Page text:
The government has recently announced the selection of the Spanish designed LCM 1E class as the organic water craft for the CANBERRA class. These vessels are able to reach speeds of over 20 knots. Four will be carried in each LHD and they can accommodate all current and forecast equipment including the Abrams tank. The first craft will be delivered in April 2013 allowing time for test, evaluation and training prior to entry into service of the LHD's.
SEA 1448/1348 - Enhanced FFH
The two 'big' projects are not all that will deliver increased capability by, or during 2014. Our ANZAC Class frigates are expected to receive a significant upgrade under the forthcoming Anti-Ship Missile Defence (ASMD) project along with a number of other improvements now underway. Perhaps central to the new generation ANZAC, is the installation of the Australian designed and built CEAFAR active phased array radar and the associated CEAMOUNT fire control radar. Together they will present significant capability to detect, track and engage multiple air targets. At least 10 air targets can be engaged simultaneously by evolved sea sparrow missiles and the 5 inch gun system. Fitting of the Harpoon block 2 anti-submarine missile (ASM), mine and obstacle avoidance sonar, as well as a range of networking systems and the SAAB new combat management system (shown above), will underpin a capacity to effectively operate in the complex littoral environment. After highly successful trials of CEAFAR at sea in 2008, HMAS PERTH will be the first ship to receive the CEAFAR/ CEAMOUNT system during the course of 2009/10. The majority of the class will be completed by 2014.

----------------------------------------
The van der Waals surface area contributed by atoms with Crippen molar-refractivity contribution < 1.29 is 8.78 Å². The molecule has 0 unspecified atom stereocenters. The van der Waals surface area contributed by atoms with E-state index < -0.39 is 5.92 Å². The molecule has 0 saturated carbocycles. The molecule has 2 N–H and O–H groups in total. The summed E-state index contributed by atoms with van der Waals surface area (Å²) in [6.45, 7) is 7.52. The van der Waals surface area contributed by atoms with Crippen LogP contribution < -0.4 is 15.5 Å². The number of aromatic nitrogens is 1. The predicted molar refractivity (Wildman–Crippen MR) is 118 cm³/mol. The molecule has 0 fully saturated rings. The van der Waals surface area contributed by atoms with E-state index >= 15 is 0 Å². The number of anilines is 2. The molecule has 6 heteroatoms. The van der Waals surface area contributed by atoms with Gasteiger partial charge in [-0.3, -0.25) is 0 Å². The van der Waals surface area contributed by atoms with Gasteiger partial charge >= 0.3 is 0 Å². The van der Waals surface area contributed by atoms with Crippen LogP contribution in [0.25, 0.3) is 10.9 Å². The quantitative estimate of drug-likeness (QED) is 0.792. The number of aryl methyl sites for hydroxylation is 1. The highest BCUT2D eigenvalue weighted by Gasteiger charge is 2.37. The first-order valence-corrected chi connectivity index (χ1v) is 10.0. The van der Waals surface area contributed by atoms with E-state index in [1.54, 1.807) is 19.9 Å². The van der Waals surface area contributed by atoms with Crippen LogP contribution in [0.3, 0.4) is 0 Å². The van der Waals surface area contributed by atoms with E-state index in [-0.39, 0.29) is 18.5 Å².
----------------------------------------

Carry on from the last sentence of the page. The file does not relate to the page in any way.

SEA 1429/SEA 1439 - Collins Class Improvements
The COLLINS Class submarine has been undergoing substantial upgrade and improvement during recent times. A programme to replace the much discussed combat system with a joint (US/ Australia) evolved system now being fitted to the latest American nuclear powered attack subs is underway. HMAS WALLER received this system during 2007/ 2008 and has proven it as highly successful in recent trials. HMAS FARNCOMB is also now at sea with the system. The upgrade programme has also seen the installation of the latest USN torpedo - the MK 48 advanced capability CBASS weapon - also recently proved with WALLER sinking an ex USN Destroyer with a single torpedo off Hawaii last year. Planned development of the EW and comms system will have also occurred by 2014. The COLLINS Class is now well and truly second to none and a significant part of the balanced fleet.
I have included this slide to highlight the extensive shore support footprint Navy enjoys. Our Navy establishments enable capability generation providing facilities that train our people, allow maintenance and repair of our ships as well as support and accommodation to personnel.
The 11 commissioned establishments and 3 regional HQ's are providing this support right now with a number soon to receive extensive upgrades in order to play their part in a new generation Navy. Introduction Of great interest and relevance to this gathering is I believe, the physical plans for HMAS CRESWELL. A vital establishment which has at times however had a future characterised by uncertainty - particularly during the late 80s/ early 90s after the opening of ADFA, some aspects of the establishment are feeling the test of time. Last year a project to address the full gamut of facility short comings was approved. Before giving you a feel for what the upgraded CRESWELL will look like it is important to understand what the College now does or will do.
In 2014, CRESWELL will be a very busy commissioned naval establishment and a principal Navy training institution.